Closing the Gap set the goal of halving the gap between Indigenous and non-Indigenous unemployment rates by 2018 in 2007.
In the tenth Closing the Gap report, released today, the Turnbull Government confirmed that this target will not be met.
In conceding this failure, the Government argued that the figures on Indigenous employment have been “complicated” by the fact that people who were working, and earning a wage, through previous programs are no longer classified as being employed because they are subject to the Abbott/Turnbull Government’s racially discriminatory Community Development Program (CDP).
Quotes attributable to ACTU Spokesperson Kara Keys:
“Workers subject to the CDP are forced to work 25 hours per week, often in manual labour positions, are not paid, receive no employment benefits or rights, have no access to OHS protections or workers compensation. CDP does not generate jobs, in fact, it displaces them.
“The introduction of a scheme which creates a pool of free Indigenous workers ready to be exploited by for-profit businesses, decimating employment opportunities in remote and regional communities has undoubtedly “complicated” Indigenous employment.
“It is obscene that a Government which has enacted a policy as brutal as CDP is now trying to cook the books and explain away the devastating effects of their own program.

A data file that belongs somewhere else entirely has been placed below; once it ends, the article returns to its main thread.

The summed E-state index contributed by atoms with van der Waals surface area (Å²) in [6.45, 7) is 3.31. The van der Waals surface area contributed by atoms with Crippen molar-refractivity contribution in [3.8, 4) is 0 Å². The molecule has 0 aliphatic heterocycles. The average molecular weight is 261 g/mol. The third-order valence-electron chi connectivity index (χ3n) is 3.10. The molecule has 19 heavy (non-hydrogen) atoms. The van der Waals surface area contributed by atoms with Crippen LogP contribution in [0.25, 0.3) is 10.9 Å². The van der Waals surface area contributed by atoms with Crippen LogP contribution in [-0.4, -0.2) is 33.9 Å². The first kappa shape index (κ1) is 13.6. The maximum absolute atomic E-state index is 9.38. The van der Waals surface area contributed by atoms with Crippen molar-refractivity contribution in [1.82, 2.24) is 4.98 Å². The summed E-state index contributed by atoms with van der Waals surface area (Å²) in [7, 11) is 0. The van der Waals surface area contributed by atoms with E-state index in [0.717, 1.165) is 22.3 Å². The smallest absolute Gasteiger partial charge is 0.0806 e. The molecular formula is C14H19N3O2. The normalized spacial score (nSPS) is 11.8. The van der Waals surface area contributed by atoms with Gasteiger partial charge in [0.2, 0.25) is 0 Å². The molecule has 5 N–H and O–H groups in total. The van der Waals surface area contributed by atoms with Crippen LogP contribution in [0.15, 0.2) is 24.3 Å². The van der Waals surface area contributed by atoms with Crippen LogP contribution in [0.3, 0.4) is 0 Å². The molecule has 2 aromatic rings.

“This program is devastating for tens of thousands of people in remote communities who are expected to slave away for no wages. All the hand wringing in the world will not change that.
“The CDP has had a disastrous impact on employment opportunities in remote and regional communities. The Turnbull Government is handing out free labour and wondering why employers don’t seem interested in paying anyone a wage.
“This program is not about helping Indigenous people or empowering communities, it is about punishment and compliance. The rates of penalties handed out in this program far exceed all other welfare programs.
“If the Turnbull Government wants to get serious about closing the gap on Indigenous unemployment it needs to abandon this paternalistic, racist approach and invest in communities on an equal footing, Indigenous workers, like all other workers, should be entitled to decent work, respect and jobs which pay a wage. Until this happens, sadly, we should expect to see more of the same.”